Governments. Can’t live with them, can’t live without them, right? From first world countries to war-torn hellholes, bemoaning politicians is de rigueur. Yet for all their flaws, we tend to view our elected officials as a necessary evil, for if they weren’t in office, the country would descend into anarchy. At least that’s what we’ve always been told. The history books, however, would demur.
Less Laws, More Living
589 days. That’s how long Belgian residents were forced to live without an elected government between 2010 and 2011. Due to disagreements between the Flemish and Walloons, a coalition could not be formed. While the two parties fought out their many differences, a former prime minister oversaw a bare bones government that handled the basic day-to-day operations.
Apocalyptic predictions abounded of what would happen to the rudderless country. A debt crisis would be inevitable, doom-mongers asserted. The fallout would affect Europe, they foretold. There would be anarchy. Chaos. Blood in the streets. In the event, the reality proved to be more banal. Nothing happened. Life went on as normal. And, by the time Belgium had entered the record books for its 589-day governmentless stint (a feat recently surpassed by Northern Ireland) its people had learned a lesson: the solution to better government might actually be less government.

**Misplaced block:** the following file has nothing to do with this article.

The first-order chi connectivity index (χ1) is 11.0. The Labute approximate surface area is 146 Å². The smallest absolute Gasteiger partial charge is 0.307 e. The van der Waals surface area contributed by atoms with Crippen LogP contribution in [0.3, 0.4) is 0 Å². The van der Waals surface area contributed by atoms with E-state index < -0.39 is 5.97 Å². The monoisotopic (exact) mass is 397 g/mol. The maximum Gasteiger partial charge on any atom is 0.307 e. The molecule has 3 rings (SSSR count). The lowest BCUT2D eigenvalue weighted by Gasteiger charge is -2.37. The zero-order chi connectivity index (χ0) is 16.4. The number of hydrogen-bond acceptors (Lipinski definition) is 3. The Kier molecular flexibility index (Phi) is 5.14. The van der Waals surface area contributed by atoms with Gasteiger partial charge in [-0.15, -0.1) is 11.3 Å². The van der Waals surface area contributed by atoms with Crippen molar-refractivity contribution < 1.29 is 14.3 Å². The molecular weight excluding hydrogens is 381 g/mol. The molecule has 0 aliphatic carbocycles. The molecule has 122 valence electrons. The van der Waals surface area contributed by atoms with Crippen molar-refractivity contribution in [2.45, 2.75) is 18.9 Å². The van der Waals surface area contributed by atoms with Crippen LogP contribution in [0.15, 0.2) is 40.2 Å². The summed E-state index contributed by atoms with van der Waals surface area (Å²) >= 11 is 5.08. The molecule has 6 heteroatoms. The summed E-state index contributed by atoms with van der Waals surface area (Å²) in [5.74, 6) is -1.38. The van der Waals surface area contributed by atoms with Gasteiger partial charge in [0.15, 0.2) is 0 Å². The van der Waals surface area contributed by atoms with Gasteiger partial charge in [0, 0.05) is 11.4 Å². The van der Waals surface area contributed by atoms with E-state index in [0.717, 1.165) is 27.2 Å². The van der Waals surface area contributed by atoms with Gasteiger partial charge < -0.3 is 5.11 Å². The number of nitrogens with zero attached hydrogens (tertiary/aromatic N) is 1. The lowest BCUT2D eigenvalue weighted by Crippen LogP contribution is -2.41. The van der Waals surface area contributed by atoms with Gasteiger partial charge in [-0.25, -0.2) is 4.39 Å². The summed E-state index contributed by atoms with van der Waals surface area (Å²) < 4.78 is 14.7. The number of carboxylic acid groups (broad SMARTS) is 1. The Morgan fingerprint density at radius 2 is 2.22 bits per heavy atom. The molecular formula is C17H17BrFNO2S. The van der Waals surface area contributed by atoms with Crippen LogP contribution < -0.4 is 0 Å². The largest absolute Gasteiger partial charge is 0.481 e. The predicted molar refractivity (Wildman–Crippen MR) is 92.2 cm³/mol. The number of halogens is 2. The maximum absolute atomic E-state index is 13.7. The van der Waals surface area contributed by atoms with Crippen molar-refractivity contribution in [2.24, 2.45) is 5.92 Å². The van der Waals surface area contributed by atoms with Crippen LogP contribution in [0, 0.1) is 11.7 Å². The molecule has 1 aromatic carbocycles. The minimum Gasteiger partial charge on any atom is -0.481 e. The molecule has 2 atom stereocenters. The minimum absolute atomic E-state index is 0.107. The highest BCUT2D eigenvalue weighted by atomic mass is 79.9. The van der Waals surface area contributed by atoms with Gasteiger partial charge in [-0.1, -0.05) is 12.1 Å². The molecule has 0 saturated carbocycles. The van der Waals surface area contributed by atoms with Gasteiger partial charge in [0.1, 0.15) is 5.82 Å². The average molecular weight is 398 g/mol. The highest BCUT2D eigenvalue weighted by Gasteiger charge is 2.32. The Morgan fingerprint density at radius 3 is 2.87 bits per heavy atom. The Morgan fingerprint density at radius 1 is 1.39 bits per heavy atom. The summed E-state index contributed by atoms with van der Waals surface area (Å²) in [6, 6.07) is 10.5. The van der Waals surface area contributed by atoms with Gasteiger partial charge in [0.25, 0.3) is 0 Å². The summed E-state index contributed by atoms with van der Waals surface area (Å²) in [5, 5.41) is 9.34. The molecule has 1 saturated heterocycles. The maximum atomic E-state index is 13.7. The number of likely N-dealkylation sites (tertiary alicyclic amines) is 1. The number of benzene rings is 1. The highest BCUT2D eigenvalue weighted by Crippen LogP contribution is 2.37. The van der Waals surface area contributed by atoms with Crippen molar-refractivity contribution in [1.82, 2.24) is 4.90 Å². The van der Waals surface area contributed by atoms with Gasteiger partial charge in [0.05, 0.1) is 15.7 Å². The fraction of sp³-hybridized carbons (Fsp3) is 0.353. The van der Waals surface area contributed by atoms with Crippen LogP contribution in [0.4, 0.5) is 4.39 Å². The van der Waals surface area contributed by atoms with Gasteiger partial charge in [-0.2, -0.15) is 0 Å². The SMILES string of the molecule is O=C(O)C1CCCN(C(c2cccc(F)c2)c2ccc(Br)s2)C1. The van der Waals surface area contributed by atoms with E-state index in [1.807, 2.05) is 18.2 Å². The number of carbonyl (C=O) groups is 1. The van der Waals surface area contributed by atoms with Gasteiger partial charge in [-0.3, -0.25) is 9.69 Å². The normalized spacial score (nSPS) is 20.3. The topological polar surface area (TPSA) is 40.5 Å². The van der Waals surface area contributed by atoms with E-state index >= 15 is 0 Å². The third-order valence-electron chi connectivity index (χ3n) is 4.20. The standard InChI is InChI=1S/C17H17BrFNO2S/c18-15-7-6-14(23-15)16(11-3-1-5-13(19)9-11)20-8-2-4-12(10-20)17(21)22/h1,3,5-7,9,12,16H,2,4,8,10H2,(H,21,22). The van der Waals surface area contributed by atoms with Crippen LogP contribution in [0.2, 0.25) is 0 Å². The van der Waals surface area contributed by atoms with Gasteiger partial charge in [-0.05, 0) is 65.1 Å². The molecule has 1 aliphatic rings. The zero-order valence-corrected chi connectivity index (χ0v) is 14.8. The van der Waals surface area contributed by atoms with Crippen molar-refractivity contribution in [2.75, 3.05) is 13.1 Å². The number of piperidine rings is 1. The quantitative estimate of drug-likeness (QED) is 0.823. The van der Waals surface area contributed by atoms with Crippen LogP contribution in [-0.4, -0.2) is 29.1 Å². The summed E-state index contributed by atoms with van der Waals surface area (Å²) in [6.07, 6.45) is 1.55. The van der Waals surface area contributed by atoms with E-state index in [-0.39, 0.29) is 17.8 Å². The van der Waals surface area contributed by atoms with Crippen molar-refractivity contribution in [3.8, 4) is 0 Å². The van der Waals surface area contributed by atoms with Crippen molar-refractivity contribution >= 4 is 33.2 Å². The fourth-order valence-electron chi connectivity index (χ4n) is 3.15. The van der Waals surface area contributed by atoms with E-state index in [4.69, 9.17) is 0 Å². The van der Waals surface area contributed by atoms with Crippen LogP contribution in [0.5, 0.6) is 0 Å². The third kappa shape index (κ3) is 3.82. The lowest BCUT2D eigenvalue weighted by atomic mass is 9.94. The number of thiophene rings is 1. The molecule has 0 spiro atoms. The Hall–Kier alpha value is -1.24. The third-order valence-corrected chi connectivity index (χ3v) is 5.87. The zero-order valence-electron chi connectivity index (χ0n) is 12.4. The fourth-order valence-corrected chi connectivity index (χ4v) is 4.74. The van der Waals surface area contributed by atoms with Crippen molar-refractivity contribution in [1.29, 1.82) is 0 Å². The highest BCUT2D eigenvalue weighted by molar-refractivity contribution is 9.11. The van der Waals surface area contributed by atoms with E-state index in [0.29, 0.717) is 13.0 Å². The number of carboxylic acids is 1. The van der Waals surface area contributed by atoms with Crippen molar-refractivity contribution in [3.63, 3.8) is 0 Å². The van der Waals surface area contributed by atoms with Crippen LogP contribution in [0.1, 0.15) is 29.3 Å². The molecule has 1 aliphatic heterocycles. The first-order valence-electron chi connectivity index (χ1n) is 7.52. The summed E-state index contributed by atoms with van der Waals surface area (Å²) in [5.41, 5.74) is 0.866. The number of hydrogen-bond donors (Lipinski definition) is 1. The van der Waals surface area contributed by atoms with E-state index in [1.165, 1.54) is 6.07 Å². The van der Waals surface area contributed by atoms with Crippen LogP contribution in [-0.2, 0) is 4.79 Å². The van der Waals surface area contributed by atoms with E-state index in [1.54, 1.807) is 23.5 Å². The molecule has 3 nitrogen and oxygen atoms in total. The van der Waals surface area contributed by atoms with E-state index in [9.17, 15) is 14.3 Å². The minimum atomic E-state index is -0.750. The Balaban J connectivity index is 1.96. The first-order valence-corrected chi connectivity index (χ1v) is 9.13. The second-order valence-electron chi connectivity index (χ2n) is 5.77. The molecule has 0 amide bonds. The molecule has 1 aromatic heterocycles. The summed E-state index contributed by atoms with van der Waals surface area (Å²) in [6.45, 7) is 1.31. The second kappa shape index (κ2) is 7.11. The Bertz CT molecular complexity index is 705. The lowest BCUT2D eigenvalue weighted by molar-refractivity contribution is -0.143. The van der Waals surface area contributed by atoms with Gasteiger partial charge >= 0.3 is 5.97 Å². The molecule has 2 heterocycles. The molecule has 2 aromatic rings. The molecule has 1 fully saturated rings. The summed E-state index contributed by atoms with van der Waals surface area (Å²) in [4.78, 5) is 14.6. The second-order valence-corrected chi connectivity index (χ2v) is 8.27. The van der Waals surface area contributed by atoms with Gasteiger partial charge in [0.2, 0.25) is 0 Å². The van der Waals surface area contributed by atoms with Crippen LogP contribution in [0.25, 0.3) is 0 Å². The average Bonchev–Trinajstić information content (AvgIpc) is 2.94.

The Creeping Hand of Big Government
Government can be likened to the bezel surrounding your smartphone screen: you want it to be as small as possible – ideally invisible. The invisible hand of government, with its system of checks and balances, is meant to serve the people through providing justice for all and supporting the most disadvantaged members of society. So how did we reach a state of affairs where the people are instead serving their government? Bloated civil service, ballooning government expenditure and a creeping barrage of laws have resulted in a top-heavy, tax-heavy behemoth that takes from the lowest rungs of society to prop up the top.
Libertarians catch a lot of flak for their idealistic dream of small government that largely leaves the populace alone. The idea isn’t that radical though; all its advocates are rooting for really is a return to the low taxation, low governance model that was the norm until the mid 20th century. Following decades of intrusion into every last facet of our lives, however, rolling back the clock, repealing the laws, and downsizing the number of elected officials is untenable to those who’ve come to rely on government handouts, from the feckless claiming lifelong benefits to the fat cats, bloated off government contracts awarded by their cronies. Government is the world’s biggest ponzi scheme.
People Are Fragile. Bitcoin Is Antifragile